Metabolic and functional consequences of adenylate kinase deficiency in skeletal muscle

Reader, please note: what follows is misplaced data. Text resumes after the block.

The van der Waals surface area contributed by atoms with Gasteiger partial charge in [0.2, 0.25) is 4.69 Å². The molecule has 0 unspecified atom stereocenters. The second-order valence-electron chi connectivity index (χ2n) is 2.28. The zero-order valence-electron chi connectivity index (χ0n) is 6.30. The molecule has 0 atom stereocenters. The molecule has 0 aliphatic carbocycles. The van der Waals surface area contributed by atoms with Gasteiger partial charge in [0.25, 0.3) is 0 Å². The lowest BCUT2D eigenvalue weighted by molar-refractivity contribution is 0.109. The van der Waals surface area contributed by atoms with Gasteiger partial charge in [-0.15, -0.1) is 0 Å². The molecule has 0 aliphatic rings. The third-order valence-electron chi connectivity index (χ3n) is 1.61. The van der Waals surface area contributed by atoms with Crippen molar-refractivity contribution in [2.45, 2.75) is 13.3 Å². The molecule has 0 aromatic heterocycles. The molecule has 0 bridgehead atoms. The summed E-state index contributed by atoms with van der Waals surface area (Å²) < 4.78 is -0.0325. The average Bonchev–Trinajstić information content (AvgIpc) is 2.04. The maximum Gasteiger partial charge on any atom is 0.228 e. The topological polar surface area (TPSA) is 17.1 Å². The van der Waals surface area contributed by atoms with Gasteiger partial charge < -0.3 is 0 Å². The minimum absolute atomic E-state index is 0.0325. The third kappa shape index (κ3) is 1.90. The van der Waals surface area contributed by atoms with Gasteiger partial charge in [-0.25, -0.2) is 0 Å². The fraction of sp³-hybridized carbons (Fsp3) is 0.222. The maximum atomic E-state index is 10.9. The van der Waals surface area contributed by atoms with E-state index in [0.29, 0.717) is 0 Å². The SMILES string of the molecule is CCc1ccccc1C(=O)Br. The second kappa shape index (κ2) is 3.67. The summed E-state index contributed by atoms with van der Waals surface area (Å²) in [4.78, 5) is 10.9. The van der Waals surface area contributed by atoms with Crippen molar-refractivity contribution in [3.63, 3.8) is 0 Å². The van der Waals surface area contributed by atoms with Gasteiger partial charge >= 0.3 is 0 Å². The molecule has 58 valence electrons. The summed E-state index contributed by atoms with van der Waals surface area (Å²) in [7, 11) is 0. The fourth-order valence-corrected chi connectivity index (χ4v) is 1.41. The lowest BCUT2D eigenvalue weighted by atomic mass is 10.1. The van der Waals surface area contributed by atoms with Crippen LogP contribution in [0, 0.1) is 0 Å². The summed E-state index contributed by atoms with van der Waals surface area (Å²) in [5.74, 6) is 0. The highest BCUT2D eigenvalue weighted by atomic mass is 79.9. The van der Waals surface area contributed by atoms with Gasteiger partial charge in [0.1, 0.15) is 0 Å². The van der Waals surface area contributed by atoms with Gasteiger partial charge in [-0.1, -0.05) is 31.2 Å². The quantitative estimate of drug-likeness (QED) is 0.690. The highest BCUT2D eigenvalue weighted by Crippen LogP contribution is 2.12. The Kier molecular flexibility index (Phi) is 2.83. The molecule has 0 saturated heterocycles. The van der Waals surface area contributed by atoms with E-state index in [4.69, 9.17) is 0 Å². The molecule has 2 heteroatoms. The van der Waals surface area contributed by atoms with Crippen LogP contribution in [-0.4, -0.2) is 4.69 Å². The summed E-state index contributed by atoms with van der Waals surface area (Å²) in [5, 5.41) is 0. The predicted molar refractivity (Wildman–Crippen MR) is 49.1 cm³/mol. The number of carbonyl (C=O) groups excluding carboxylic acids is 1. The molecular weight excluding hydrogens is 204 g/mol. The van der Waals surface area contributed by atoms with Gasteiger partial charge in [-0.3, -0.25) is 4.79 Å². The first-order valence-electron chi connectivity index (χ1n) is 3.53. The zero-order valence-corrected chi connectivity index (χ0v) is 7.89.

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[ACCESS RESTRICTED TO THE UNIVERSITY OF MISSOURI AT AUTHOR'S REQUEST.] The primary function of skeletal muscle is to generate tension, and this ultimately occurs through ATP utilization. An increase in ADP and a depression in the cellular energy state are thought to be limited by the adenylate kinase (AK) reaction during high energy demands. AMP production through AK is also thought to be important for metabolic signaling, particularly during moderate energy demands. Thus, AK deficiency in muscle was evaluated during highly demanding and moderately demanding muscle contractions, using the AK1 knockout mouse (AK1-/-). The results demonstrate that AK deficiency leads to a marked elevation in free-ADP (1.5mM) at high energy demands, many fold greater than previously thought possible. These results call into question previously held views concerning the energy required for normal muscle function, because the performance was remarkably tolerant of ADP accumulation. At lower energy demands, AMPK phosphorylation was tempered in AK1-/- muscle consistent with reduced AMP production. Interestingly, other indicators of AMPK activity suggest that AMPK activation occurs normally, despite reduced AMPK phosphorylation. Thus, AK is critically important for the management of ADP during high energy demands, and may result in altered metabolic signaling at low energy demands.
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